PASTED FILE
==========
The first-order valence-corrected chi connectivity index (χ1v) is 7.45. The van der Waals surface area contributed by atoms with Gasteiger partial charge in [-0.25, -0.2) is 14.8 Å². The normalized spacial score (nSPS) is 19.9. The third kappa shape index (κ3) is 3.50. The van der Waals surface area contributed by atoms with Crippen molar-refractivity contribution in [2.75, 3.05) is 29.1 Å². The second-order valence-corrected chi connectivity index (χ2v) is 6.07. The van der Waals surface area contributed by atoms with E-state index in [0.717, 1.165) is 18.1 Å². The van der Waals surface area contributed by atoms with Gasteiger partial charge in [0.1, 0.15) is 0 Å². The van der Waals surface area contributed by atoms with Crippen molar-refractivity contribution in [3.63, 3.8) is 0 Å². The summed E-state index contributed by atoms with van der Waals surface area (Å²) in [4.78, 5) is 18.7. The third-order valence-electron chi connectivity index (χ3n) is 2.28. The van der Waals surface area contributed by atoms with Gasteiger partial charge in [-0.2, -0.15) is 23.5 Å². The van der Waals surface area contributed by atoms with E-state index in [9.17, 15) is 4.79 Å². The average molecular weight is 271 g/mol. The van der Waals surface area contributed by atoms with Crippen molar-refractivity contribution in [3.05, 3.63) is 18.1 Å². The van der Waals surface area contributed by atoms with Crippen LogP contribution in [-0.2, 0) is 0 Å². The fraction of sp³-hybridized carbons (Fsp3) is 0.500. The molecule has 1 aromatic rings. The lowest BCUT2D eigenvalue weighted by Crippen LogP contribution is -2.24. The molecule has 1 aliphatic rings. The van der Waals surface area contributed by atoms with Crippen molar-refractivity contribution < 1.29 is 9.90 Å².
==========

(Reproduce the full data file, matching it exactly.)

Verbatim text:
The first-order valence-corrected chi connectivity index (χ1v) is 7.45. The van der Waals surface area contributed by atoms with Gasteiger partial charge in [-0.25, -0.2) is 14.8 Å². The normalized spacial score (nSPS) is 19.9. The third kappa shape index (κ3) is 3.50. The van der Waals surface area contributed by atoms with Crippen molar-refractivity contribution in [2.75, 3.05) is 29.1 Å². The second-order valence-corrected chi connectivity index (χ2v) is 6.07. The van der Waals surface area contributed by atoms with E-state index in [0.717, 1.165) is 18.1 Å². The van der Waals surface area contributed by atoms with Gasteiger partial charge in [0.1, 0.15) is 0 Å². The van der Waals surface area contributed by atoms with Crippen molar-refractivity contribution in [3.63, 3.8) is 0 Å². The summed E-state index contributed by atoms with van der Waals surface area (Å²) in [4.78, 5) is 18.7. The third-order valence-electron chi connectivity index (χ3n) is 2.28. The van der Waals surface area contributed by atoms with Gasteiger partial charge in [-0.2, -0.15) is 23.5 Å². The van der Waals surface area contributed by atoms with E-state index in [9.17, 15) is 4.79 Å². The average molecular weight is 271 g/mol. The van der Waals surface area contributed by atoms with Crippen molar-refractivity contribution in [3.05, 3.63) is 18.1 Å². The van der Waals surface area contributed by atoms with Crippen LogP contribution in [-0.2, 0) is 0 Å². The fraction of sp³-hybridized carbons (Fsp3) is 0.500. The molecule has 1 aromatic rings. The lowest BCUT2D eigenvalue weighted by Crippen LogP contribution is -2.24. The molecule has 1 aliphatic rings. The van der Waals surface area contributed by atoms with Crippen molar-refractivity contribution < 1.29 is 9.90 Å².